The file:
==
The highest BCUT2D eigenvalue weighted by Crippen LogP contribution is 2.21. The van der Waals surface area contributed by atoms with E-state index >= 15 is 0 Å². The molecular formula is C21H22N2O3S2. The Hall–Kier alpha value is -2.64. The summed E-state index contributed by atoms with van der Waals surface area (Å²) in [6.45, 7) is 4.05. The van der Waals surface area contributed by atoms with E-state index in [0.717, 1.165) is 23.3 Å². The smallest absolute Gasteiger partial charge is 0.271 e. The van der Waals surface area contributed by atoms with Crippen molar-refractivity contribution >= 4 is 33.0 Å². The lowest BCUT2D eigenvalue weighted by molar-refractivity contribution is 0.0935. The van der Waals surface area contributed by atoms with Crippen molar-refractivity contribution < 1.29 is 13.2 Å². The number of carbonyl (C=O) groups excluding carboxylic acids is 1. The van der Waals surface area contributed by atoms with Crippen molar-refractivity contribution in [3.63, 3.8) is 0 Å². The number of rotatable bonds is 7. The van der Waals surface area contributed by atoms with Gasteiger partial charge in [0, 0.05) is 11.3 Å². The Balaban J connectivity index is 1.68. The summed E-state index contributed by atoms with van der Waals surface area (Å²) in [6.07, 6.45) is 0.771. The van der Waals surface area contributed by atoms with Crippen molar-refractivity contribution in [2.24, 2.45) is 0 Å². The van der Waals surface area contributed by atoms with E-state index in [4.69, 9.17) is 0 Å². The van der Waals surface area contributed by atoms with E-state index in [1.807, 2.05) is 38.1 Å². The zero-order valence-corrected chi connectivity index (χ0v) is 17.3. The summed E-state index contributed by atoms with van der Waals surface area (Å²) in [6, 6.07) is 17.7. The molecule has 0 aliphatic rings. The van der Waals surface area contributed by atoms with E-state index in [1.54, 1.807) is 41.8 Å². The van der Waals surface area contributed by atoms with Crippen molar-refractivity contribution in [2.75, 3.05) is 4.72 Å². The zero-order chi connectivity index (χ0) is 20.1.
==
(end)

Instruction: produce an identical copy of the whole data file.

The highest BCUT2D eigenvalue weighted by Crippen LogP contribution is 2.21. The van der Waals surface area contributed by atoms with E-state index >= 15 is 0 Å². The molecular formula is C21H22N2O3S2. The Hall–Kier alpha value is -2.64. The summed E-state index contributed by atoms with van der Waals surface area (Å²) in [6.45, 7) is 4.05. The van der Waals surface area contributed by atoms with E-state index in [0.717, 1.165) is 23.3 Å². The smallest absolute Gasteiger partial charge is 0.271 e. The van der Waals surface area contributed by atoms with Crippen molar-refractivity contribution >= 4 is 33.0 Å². The lowest BCUT2D eigenvalue weighted by molar-refractivity contribution is 0.0935. The van der Waals surface area contributed by atoms with Crippen molar-refractivity contribution < 1.29 is 13.2 Å². The number of carbonyl (C=O) groups excluding carboxylic acids is 1. The van der Waals surface area contributed by atoms with Crippen molar-refractivity contribution in [3.63, 3.8) is 0 Å². The number of rotatable bonds is 7. The van der Waals surface area contributed by atoms with Gasteiger partial charge in [0, 0.05) is 11.3 Å². The Balaban J connectivity index is 1.68. The summed E-state index contributed by atoms with van der Waals surface area (Å²) in [6.07, 6.45) is 0.771. The van der Waals surface area contributed by atoms with Crippen molar-refractivity contribution in [2.24, 2.45) is 0 Å². The van der Waals surface area contributed by atoms with E-state index in [4.69, 9.17) is 0 Å². The van der Waals surface area contributed by atoms with E-state index in [1.807, 2.05) is 38.1 Å². The zero-order valence-corrected chi connectivity index (χ0v) is 17.3. The summed E-state index contributed by atoms with van der Waals surface area (Å²) in [6, 6.07) is 17.7. The molecule has 0 aliphatic rings. The van der Waals surface area contributed by atoms with E-state index in [1.54, 1.807) is 41.8 Å². The van der Waals surface area contributed by atoms with Crippen molar-refractivity contribution in [2.75, 3.05) is 4.72 Å². The zero-order chi connectivity index (χ0) is 20.1.